Former Sage Hospital employees accuse CEO of skimming millions

By Cindy Yurth
Tséyi' Bureau

WINDOW ROCK, Sept. 26, 2013

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(Times photo - Donovan Quintero)

Whistleblowers at Sage Memorial Hospital say millions in revenue has been channeled to the non-profit organization's CEO.

Five former employees of Sage Memorial Hospital in Ganado, Ariz. are accusing the hospital's chief executive officer, Ahmad R. Razaghi, of skimming millions from the .638 hospital since he took over its operations seven years ago.

The whistleblowers say Razaghi contracted with his own company to provide employees for the hospital, charging huge markups, and paid himself a bonus of $1.84 million last year -- three times his annual salary and 52 percent of the hospital's profit -- while the hospital's employees have not received a raise in three years.

In addition, they say, he charged a $1 million malpractice settlement to the hospital while the doctor being sued was an employee of his own company, and then got Sage to pay his personal legal fees when his brother, a partner in the company, sued him after Razaghi tried to dissolve the company.

"As we speak," said Farid Kiyarash, a pharmacist and the hospital's former chief operating officer, "millions of dollars have been diverted to the CEO of Sage."

Kiyarash, along with former medical director Meron Andemichael, dentist DezBaa Damon-Mallette, physician Caleb Lauber and former finance director Charity Yessilth, all say they became suspicious of various financial dealings at the hospital, and when they started asking questions, they were either demoted or edged out of the decision-making process. Eventually, all five resigned, feeling they could no longer be part of the hospital.

Before she resigned, Yessilth brought home copies of documents the whistleblowers were planning on presenting to the Health and Human Services Committee meeting Wednesday, but the meeting was cancelled when the Law and Order Committee, with whom they were meeting jointly, failed to show up. The former Sage employees met privately with some members of the committee.

Employees of Razaghi's company, Razaghi Health Care, who work at Sage also showed up for the meeting but were not allowed in. They declined to comment.

An email to Razaghi Health Care requesting an interview with Razaghi was not returned by press time.

Razaghi was CEO of Morgan and Associates, a health care management company brought in in 2007 to salvage Sage, which at that time had posted a $1.8 million loss and was in danger of losing its license.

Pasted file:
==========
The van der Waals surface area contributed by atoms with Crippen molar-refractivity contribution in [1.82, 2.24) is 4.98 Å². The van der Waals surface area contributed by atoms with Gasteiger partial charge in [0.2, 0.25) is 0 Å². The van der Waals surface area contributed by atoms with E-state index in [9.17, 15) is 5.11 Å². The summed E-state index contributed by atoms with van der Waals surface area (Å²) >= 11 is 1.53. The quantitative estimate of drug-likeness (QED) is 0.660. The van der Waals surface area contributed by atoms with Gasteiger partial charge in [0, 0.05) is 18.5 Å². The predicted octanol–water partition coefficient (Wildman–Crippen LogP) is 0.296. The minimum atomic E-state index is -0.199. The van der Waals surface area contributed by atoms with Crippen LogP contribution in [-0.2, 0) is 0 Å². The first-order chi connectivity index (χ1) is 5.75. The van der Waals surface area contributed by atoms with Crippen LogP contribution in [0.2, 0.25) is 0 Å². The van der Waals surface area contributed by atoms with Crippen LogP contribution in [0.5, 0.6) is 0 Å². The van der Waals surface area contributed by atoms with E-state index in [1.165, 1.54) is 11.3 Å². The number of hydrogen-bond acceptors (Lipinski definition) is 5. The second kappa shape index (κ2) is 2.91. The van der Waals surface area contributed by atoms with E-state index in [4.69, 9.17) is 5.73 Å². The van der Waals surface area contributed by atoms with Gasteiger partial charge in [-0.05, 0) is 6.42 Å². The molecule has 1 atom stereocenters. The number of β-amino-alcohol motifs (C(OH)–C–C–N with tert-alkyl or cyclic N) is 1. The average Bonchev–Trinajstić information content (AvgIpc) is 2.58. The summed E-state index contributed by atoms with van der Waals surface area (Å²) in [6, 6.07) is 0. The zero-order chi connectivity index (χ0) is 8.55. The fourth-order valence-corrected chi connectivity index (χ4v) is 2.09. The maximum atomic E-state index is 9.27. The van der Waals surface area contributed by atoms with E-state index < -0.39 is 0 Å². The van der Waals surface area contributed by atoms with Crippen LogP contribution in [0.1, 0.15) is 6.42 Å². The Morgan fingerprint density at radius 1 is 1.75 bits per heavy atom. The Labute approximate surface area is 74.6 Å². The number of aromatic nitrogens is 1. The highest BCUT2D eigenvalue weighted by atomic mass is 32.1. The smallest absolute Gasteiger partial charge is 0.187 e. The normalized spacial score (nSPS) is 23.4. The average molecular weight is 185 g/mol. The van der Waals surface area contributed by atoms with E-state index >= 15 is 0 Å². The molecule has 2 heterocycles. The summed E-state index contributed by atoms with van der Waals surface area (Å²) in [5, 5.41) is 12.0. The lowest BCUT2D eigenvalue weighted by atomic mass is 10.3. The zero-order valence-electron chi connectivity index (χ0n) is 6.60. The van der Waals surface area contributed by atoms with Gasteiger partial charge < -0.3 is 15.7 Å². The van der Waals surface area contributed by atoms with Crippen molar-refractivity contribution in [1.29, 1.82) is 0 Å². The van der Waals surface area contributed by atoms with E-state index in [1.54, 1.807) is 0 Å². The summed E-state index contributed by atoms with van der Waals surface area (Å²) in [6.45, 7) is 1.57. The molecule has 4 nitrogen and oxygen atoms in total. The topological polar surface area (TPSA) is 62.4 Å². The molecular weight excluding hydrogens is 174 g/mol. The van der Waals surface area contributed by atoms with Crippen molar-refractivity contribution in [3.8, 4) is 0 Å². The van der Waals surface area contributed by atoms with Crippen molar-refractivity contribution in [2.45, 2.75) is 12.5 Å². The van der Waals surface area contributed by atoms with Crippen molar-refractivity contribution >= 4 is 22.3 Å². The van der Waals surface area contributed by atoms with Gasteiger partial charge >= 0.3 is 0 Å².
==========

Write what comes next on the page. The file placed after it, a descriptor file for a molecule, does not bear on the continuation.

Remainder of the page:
Razaghi successfully negotiated an agreement with the Indian Health Service under Public Law 93-638 -- which basically allows an Indian hospital to operate independently but receive federal funding. According to the hospital's IRS forms 990 -- the document the IRS requires of non-profit organizations to prove that they shouldn't have to pay taxes -- Sage's revenue went from about $21 million in fiscal 2007 to nearly $25 million in fiscal 2008 under Razaghi's leadership.

According to a press release from Sage at the time, Razaghi also "began working with medical staff to implement efficiencies in the clinical areas."

Translated into English, Andemichael said, it meant cutting valuable services.

"We used to have an operating room, we used to have a gynecologist, we used to have baby delivery, a podiatrist, a cardiologist É Where are they now?" Andemichael asked. "Ahmad Razaghi made the hospital turn a profit by getting rid of all the departments that were having trouble."

No sooner was Sage on a more even financial keel than Razaghi and his brother, Kory Razaghi, established a company called Attentus Provider Group, or APG. The company recruited personnel for the hospital, charging what the whistleblowers say were markups sometimes over 60 percent.

"For instance," Kiyarashi said, "they would hire a doctor at ninety dollars and hour, and charge the hospital a hundred and fifty," pocketing the difference.

In 2008 -- the first year Sage was out of the woods financially -- it paid APG $1.8 million for "professional staffing," its 990 states.

Also in the Form 990 is a question: "Does the organization have a written conflict of interest policy?" Sage's preparer had answered "Yes." Apparently it did not include the hospital doing business with a company owned by its CEO.

Conflicts of interest aside, it could be argued that a small rural hospital like Sage needed a middleman like APG to recruit staff. But, the whistleblowers say, Razaghi then started recruiting staff who already worked at the hospital to join Razaghi Health Care.